The Wisconsin Supreme Court recently held in Parsons v. Associated Banc-Corp. that contractual pre-litigation jury waivers are enforceable under Wisconsin law. This case is particularly relevant to lenders and borrowers, but is also applicable to all parties entering into a contractual relationship. Furthermore, the parties to a contract may be able to waive a right to a jury trial for non-parties, such as spouses or guarantors, for disputes arising out of the contract containing the waiver. This case appears to conflict with federal precedents and its applicability is limited to Wisconsin.
This borrower, Taft Parsons, signed a promissory note stating that both Parsons and Associated “voluntarily, knowingly, irrevocably and unconditionally” waived their rights to have a jury resolve any dispute arising out of the promissory note, any other related document, or the relationship of Parsons and Associated. After Parsons’ construction project failed, Taft Parsons and his wife, Carol, filed a complaint against Associated for racketeering and negligence that included a demand for a 12-person jury. Seventeen months after the Parsons requested a jury trial, Associated objected based on the contractual waiver in the promissory note. The Parsons argued that Taft did not knowingly waive his right to a jury trial, the contractual waiver was unenforceable under Wisconsin law, Associated’s objection was untimely, and Carol Parsons, who did not sign the note, had not waived her right to a jury trial.
The trial court ruled in favor of Associated. The trial court noted that parties to a contract are presumed to know the terms of the contract. Noting that Taft Parsons was a sophisticated businessperson, the trial court found he should have noticed the conspicuous jury waiver. The court also held that Carol Parsons was bound by the waiver because her claims arose out of a dispute between Taft Parsons and Associated, which is covered by the waiver clause. In an interlocutory appeal, the Court of Appeals reversed the circuit court’s decision, asserting that Associated had to demonstrate that Taft Parsons understood the nature of the rights given up by the waiver. The Court of Appeals also held that the waiver was procedurally and substantively unconscionable and that Associated’s objection was untimely.
Supreme Court Decision
In its decision, the Supreme Court addressed whether a pre-litigation jury waiver provision in a contract constituted a waiver “in the manner prescribed by law” as required by the Wisconsin Constitution. The Court analyzed the Wisconsin Constitution and concluded that “prescribed by law” includes common law in addition to statutory law. As Wisconsin public policy favors freedom of contract, the Court concluded that pre-litigation jury waiver provisions are enforceable. The Court noted that a party’s jury trial waiver does not have to be an intentional relinquishment of a known right. As the contractual language was unambiguous, the Court found that it was effective without any additional proof from Associated that Parsons knowingly and voluntarily agreed to the waiver. The Court also deferred to the trial court’s decision that Associated’s objection was not untimely and declined to address the Parsons’ undeveloped arguments regarding the applicability of the waiver to Carol Parsons.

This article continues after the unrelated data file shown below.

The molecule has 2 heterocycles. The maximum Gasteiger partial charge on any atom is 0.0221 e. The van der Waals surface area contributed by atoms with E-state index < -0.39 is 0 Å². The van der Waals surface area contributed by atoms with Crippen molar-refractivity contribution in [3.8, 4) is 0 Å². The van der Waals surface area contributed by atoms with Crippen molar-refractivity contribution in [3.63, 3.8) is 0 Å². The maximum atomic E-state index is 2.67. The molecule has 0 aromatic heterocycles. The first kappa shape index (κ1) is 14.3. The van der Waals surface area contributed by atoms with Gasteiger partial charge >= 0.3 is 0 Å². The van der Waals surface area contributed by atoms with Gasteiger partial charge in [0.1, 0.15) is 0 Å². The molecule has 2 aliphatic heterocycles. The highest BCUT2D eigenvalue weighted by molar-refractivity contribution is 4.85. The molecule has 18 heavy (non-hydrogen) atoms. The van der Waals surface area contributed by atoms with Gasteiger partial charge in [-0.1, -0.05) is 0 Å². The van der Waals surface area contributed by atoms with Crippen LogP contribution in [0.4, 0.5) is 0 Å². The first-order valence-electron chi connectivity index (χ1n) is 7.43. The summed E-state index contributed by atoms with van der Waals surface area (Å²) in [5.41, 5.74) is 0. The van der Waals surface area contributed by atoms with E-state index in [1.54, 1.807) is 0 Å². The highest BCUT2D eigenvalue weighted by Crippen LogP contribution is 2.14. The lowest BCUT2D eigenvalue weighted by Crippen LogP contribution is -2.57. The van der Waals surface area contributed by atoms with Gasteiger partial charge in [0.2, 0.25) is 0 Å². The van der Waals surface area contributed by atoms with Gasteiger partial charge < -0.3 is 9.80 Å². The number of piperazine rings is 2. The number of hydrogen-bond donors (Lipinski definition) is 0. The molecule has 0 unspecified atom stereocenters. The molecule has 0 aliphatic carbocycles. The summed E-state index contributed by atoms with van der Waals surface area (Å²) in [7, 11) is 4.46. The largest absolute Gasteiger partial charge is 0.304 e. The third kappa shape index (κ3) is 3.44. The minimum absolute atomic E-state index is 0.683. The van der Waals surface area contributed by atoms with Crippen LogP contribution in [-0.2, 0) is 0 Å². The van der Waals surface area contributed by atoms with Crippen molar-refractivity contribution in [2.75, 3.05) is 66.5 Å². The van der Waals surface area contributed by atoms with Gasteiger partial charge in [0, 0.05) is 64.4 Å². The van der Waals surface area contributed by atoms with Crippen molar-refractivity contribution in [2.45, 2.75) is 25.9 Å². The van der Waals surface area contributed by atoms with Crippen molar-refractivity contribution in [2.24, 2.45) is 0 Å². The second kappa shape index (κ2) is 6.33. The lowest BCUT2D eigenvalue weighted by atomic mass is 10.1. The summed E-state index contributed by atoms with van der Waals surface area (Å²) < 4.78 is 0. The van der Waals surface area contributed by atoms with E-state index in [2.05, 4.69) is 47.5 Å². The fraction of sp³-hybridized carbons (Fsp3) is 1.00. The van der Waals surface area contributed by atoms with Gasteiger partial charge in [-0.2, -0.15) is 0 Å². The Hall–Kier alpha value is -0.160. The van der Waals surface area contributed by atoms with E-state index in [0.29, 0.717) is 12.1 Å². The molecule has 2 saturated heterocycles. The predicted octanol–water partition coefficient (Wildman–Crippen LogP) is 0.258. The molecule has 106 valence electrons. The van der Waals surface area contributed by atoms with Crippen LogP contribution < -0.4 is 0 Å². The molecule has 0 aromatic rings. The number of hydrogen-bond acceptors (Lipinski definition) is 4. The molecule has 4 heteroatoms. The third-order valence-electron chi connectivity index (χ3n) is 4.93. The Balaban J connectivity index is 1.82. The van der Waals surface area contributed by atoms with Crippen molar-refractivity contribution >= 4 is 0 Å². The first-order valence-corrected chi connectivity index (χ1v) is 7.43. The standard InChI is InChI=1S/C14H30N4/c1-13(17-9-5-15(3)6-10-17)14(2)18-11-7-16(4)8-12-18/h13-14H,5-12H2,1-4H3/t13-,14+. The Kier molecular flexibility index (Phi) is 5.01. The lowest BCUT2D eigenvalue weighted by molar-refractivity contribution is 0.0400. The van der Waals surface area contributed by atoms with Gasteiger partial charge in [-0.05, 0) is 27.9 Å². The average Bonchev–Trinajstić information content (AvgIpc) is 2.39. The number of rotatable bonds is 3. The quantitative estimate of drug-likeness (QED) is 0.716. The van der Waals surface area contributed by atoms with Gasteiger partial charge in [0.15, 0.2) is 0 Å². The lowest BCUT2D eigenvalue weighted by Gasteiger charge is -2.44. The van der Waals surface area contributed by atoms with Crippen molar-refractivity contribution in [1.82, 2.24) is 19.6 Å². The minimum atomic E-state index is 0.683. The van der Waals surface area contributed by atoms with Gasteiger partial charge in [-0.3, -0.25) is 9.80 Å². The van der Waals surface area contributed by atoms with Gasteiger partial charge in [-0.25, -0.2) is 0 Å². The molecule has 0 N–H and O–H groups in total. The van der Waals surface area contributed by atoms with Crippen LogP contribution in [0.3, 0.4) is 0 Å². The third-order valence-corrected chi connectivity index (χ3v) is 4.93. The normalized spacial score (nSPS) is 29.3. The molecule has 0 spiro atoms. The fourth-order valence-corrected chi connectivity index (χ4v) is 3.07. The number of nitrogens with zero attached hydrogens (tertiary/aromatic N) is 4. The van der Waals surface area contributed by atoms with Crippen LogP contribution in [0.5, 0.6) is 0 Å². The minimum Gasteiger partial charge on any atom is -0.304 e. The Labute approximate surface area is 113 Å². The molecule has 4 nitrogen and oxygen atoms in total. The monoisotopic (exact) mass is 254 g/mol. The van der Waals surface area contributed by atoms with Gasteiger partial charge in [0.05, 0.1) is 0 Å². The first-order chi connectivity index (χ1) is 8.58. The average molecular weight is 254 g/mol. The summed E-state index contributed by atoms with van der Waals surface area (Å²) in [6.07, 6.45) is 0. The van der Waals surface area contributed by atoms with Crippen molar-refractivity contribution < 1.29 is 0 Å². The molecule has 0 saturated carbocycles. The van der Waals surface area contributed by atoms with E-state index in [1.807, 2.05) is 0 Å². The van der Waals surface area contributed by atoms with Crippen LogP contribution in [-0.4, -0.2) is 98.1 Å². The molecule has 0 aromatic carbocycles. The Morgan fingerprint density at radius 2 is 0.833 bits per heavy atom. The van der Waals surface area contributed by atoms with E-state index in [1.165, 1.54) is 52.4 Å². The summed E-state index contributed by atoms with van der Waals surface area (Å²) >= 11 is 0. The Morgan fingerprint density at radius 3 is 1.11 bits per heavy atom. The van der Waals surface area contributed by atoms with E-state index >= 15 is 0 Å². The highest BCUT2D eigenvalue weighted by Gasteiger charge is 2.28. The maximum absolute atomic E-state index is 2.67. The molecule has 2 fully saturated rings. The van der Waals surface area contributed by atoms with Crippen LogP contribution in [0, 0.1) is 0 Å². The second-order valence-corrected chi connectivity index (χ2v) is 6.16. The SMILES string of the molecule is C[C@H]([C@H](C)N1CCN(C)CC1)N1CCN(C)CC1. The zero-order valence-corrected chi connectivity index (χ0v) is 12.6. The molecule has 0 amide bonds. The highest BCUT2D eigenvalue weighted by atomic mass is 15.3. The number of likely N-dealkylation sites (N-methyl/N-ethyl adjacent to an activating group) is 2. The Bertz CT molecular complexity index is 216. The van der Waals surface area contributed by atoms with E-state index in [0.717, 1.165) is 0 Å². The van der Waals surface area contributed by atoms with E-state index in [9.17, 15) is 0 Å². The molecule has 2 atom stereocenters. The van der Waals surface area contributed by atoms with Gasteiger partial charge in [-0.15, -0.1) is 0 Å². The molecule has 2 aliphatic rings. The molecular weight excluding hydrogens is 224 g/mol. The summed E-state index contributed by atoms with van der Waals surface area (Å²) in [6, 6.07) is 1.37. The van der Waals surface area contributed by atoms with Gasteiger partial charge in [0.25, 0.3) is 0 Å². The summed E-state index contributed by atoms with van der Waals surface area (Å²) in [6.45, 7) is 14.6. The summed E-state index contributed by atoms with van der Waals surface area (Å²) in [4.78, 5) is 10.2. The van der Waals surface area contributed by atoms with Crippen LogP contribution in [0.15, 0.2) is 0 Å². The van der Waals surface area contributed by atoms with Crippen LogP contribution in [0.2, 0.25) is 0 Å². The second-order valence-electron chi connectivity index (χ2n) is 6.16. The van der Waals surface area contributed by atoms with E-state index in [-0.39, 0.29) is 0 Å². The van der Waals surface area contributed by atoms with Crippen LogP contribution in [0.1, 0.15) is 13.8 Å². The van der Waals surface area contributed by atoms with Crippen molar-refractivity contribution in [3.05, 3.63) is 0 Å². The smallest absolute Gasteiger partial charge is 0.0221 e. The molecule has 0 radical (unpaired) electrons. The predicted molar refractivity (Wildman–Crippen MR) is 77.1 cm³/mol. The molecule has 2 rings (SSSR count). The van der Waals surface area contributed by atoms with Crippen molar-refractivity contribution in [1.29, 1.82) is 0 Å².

- Contractual jury trial waivers are enforceable.
- Jury trial waivers do not have to be an intentional waiver of a known right.
- The party seeking to invalidate a jury waiver provision bears the burden of proving facts that would justify invalidating the waiver.
- Jury trial waivers may apply to non-signatory spouses or other third parties for causes of action arising out of the relationship between the parties to the contract.
If you have any questions about how the information in this article may affect you or your business, please contact Norm Farnam at firstname.lastname@example.org, Diana Eisenberg at email@example.com or (608) 257‑2281 or your Stroud attorney.
DISCLAIMER: The information in this article is provided for general informational purposes only, is not necessarily updated to account for changes in the law, and should not be considered tax or legal advice. This article is not intended to create, nor does the receipt of it constitute, an attorney-client relationship. You should consult with your own legal and/or financial advisors for legal and tax advice tailored to your specific circumstances.